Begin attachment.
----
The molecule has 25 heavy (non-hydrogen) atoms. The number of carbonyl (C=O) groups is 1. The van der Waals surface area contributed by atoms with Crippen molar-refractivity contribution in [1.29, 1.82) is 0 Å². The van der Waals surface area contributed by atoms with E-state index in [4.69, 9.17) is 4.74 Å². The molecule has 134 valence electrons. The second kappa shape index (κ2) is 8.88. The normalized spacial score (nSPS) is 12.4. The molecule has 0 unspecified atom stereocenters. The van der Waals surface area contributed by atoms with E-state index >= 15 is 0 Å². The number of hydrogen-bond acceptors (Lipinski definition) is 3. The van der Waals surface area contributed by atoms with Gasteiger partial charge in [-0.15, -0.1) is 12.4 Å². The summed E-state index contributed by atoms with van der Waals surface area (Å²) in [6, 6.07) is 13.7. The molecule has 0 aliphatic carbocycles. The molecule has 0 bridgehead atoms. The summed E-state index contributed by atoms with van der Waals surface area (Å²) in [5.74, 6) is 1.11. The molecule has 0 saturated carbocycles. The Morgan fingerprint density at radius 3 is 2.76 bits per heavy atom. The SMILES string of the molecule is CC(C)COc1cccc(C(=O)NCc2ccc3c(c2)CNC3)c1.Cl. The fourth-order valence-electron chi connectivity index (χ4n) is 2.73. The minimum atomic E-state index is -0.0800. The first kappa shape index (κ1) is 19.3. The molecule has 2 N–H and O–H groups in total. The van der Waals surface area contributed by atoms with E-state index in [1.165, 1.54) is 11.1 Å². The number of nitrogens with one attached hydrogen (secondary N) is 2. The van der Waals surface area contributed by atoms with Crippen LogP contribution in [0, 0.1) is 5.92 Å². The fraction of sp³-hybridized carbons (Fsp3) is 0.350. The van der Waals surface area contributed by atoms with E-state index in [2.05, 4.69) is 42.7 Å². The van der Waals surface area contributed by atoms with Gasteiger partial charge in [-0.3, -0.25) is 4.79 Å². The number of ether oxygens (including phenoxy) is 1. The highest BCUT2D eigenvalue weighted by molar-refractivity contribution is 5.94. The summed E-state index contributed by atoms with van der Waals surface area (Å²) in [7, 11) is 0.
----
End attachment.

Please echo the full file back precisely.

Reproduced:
The molecule has 25 heavy (non-hydrogen) atoms. The number of carbonyl (C=O) groups is 1. The van der Waals surface area contributed by atoms with Crippen molar-refractivity contribution in [1.29, 1.82) is 0 Å². The van der Waals surface area contributed by atoms with E-state index in [4.69, 9.17) is 4.74 Å². The molecule has 134 valence electrons. The second kappa shape index (κ2) is 8.88. The normalized spacial score (nSPS) is 12.4. The molecule has 0 unspecified atom stereocenters. The van der Waals surface area contributed by atoms with E-state index >= 15 is 0 Å². The number of hydrogen-bond acceptors (Lipinski definition) is 3. The van der Waals surface area contributed by atoms with Gasteiger partial charge in [-0.15, -0.1) is 12.4 Å². The summed E-state index contributed by atoms with van der Waals surface area (Å²) in [6, 6.07) is 13.7. The molecule has 0 aliphatic carbocycles. The molecule has 0 bridgehead atoms. The summed E-state index contributed by atoms with van der Waals surface area (Å²) in [5.74, 6) is 1.11. The molecule has 0 saturated carbocycles. The Morgan fingerprint density at radius 3 is 2.76 bits per heavy atom. The SMILES string of the molecule is CC(C)COc1cccc(C(=O)NCc2ccc3c(c2)CNC3)c1.Cl. The fourth-order valence-electron chi connectivity index (χ4n) is 2.73. The minimum atomic E-state index is -0.0800. The first kappa shape index (κ1) is 19.3. The molecule has 2 N–H and O–H groups in total. The van der Waals surface area contributed by atoms with E-state index in [1.165, 1.54) is 11.1 Å². The number of nitrogens with one attached hydrogen (secondary N) is 2. The van der Waals surface area contributed by atoms with Crippen LogP contribution in [0, 0.1) is 5.92 Å². The fraction of sp³-hybridized carbons (Fsp3) is 0.350. The van der Waals surface area contributed by atoms with E-state index in [2.05, 4.69) is 42.7 Å². The van der Waals surface area contributed by atoms with Gasteiger partial charge in [-0.3, -0.25) is 4.79 Å². The number of ether oxygens (including phenoxy) is 1. The highest BCUT2D eigenvalue weighted by molar-refractivity contribution is 5.94. The summed E-state index contributed by atoms with van der Waals surface area (Å²) in [7, 11) is 0.